nauseous, even in the smallest quantities. A drop of prussic acid fills a whole room with its bitter aroma. But arsenious acid is tasteless and odorless, and so unsuspicious to the most wary animals that its name has become a synonym of ratsbane. The reason is apparently this: that Providence (or "natural selection") has endowed animals with a protective antipathy against all poisons they could possibly mistake for comestibles, but not against such out-of-the-way things as arsenic or sugar of lead, nor against the mixtures by which the art of man has disguised the taste of naturally unpalatable substances. Coffee, without sugar and milk, "straight and strong," as the Turks drink it, would hardly tempt a Christian schoolboy; mixed, it can be made seductive enough to deceive even the ex-officio opponents of the stimulant-habit. In such commixtures as milk-punch, beer-soup, "Scutari sherbet," the taste—though not the effect—of alcohol almost disappears; the Algeria trappers catch monkeys with a mélange of rum and manna-sirup. A famous cook of the "Frères Provençeaux" used to boast his ability of compounding delightful ragouts from meat in any state of decomposition. Early habits and the influence of evil examples also tend to corrupt the integrity of that physical conscience whose arbitrations form the health-code of our dumb fellow-creatures. In large cities the panders of vice vie in the art of making their poisons attractive, and, where such dangers can not be avoided, it is always the safest plan to meet and master them in time.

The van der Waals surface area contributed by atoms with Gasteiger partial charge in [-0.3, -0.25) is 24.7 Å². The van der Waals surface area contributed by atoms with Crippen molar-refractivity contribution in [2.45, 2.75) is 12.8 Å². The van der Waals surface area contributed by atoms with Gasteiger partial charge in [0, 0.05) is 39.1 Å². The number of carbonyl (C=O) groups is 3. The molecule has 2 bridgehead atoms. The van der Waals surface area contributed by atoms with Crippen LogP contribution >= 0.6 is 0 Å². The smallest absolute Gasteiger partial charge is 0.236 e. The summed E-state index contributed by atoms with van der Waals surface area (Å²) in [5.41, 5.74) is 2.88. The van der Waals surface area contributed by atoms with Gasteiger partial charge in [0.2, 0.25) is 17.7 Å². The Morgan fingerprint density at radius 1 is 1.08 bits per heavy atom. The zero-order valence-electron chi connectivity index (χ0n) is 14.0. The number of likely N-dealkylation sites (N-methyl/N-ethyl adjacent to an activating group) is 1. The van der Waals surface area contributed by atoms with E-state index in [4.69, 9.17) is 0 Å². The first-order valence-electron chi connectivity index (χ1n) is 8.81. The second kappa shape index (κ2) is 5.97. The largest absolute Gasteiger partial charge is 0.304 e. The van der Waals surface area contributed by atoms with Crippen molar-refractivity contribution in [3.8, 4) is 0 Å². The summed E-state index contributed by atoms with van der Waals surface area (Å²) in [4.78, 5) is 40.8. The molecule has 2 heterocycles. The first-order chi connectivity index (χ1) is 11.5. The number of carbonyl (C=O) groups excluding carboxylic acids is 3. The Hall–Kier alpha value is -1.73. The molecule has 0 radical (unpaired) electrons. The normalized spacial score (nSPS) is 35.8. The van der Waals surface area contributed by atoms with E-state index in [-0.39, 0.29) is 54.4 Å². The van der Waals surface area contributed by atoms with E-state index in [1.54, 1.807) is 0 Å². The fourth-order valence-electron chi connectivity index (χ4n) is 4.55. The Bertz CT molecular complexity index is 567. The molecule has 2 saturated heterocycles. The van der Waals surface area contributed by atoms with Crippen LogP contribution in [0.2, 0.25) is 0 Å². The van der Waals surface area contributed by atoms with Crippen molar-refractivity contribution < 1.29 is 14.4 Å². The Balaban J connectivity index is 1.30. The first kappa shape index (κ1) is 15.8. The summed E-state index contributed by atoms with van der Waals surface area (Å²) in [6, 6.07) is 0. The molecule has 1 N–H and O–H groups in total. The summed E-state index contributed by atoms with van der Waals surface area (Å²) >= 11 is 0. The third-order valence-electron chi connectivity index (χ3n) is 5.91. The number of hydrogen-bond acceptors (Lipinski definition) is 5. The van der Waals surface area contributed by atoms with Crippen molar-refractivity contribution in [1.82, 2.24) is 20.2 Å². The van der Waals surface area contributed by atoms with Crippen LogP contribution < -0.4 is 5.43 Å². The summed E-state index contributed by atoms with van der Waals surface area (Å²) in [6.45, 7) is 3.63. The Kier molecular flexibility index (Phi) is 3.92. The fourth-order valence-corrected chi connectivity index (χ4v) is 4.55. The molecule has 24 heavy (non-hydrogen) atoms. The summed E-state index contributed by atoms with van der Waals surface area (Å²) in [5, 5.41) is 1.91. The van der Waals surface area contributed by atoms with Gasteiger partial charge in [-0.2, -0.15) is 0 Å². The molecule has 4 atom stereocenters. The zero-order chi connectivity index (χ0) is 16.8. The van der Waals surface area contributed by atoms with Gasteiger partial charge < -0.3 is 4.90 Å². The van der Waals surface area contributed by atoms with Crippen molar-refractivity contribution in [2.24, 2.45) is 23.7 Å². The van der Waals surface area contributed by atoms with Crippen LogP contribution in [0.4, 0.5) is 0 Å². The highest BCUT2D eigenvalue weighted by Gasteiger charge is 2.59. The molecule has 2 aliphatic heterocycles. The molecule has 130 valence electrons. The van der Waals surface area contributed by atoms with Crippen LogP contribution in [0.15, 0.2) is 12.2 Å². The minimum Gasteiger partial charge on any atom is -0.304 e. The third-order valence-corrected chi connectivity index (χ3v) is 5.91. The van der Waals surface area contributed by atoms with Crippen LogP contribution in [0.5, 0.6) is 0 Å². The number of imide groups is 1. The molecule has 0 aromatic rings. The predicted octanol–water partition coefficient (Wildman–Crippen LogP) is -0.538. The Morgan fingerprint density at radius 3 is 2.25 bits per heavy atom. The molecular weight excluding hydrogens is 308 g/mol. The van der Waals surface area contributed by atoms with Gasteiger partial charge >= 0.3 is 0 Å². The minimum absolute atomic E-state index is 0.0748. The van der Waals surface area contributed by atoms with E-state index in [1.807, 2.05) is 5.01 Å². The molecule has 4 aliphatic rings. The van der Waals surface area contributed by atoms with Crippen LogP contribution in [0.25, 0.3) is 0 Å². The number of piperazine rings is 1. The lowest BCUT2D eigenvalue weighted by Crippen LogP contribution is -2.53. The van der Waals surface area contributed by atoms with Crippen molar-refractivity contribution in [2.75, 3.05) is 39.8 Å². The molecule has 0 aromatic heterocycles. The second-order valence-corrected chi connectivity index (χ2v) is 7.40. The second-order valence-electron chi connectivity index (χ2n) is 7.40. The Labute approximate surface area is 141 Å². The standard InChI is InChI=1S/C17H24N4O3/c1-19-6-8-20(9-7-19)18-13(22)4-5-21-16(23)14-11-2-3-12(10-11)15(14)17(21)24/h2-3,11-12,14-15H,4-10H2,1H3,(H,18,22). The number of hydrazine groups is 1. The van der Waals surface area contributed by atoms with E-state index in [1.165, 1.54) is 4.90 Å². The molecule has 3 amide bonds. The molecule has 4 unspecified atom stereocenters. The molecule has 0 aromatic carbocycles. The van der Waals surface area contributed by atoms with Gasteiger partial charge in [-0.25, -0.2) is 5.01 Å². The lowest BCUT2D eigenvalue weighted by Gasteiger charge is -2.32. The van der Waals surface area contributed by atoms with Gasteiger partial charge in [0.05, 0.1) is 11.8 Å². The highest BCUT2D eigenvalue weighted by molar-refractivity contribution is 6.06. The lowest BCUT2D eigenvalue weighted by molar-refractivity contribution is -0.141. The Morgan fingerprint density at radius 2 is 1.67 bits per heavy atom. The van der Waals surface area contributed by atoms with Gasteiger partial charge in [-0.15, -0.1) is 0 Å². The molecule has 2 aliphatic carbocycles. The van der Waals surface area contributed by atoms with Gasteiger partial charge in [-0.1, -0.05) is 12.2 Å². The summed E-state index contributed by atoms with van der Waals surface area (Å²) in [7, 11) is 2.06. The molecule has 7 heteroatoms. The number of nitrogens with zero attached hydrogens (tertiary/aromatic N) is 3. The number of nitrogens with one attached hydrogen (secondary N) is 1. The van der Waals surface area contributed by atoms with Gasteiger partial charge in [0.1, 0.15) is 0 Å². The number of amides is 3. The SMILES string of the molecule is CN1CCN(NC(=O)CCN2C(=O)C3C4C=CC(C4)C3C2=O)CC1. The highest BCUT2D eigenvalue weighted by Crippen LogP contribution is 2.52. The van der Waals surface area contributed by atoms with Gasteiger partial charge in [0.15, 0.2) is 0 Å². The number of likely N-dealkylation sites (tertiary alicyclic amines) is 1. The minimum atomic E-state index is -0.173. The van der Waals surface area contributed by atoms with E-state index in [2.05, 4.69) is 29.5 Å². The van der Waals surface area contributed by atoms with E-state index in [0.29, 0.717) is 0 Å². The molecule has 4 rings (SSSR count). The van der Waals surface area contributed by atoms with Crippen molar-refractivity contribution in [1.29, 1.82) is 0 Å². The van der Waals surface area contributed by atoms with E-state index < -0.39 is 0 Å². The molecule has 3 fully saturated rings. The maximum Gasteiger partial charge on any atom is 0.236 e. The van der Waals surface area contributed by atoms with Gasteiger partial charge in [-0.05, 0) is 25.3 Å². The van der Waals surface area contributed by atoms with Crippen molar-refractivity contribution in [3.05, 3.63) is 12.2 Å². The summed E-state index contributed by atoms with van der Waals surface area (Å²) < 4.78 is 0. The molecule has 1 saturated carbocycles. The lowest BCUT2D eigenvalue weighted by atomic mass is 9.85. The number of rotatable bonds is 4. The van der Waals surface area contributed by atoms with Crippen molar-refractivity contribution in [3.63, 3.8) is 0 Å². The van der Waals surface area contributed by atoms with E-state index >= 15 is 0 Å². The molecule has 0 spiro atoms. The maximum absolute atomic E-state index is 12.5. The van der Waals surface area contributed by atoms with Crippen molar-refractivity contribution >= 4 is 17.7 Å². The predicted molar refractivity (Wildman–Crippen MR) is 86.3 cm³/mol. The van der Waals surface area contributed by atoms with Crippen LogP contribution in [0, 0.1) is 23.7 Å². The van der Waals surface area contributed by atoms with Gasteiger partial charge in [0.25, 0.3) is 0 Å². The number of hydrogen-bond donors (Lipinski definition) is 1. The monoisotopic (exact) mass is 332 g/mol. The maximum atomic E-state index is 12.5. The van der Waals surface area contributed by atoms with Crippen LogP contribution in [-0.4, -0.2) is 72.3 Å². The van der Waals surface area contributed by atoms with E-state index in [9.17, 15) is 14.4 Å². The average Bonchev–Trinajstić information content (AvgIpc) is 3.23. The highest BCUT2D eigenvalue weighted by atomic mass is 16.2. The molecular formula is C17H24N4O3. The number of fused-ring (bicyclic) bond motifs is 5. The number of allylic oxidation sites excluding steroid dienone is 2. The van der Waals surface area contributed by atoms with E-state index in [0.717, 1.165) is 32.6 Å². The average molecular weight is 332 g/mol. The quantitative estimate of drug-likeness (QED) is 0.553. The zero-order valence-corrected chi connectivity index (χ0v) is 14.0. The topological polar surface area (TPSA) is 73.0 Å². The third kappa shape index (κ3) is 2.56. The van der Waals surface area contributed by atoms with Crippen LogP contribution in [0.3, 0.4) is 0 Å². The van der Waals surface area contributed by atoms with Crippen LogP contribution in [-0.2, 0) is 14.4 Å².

Early impressions are very enduring, and can make useful habits as well as evil ones a sort of second nature. In order to forestall the chief danger of in-door life, make your children love-sick after fresh air; make them associate the idea of fusty rooms with prison-life, punishment, and sickness. Open a window whenever they complain of headache or nausea; promise them a woodland excursion as a reward of exceptionally good behavior. Save your best sweetmeats for outdoor festivals. By the witchery of associated ideas a boy can come to regard the lonely shade-tree as a primary requisite to the enjoyment of a good story-book. "Or, mes pensées ne voulent jamais aller qu' avec mes jambes," says Rousseau ("Only the movement of my feet seems to set my brains a-going"), and it is just as easy to think, debate, rehearse, etc., walking as sitting; the peripatetic philosophers derived their name from their pedestrian proclivities, and the Stoic sect from their master's predilection for an open porch. Children who have been brought up in hygienic homes not rarely "feel as if they were going to be choked" in unventilated rooms, and I would take good care not to cure them of such salutary idiosyncrasies.
Every observant teacher must have noticed the innate hardiness of young boys, their unaffected indifference to wind and weather. They seem to take a delight in braving the extremes of temperature, and, by simply indulging this penchant of theirs, children can be made weather-proof to an almost unlimited degree; and in nothing else can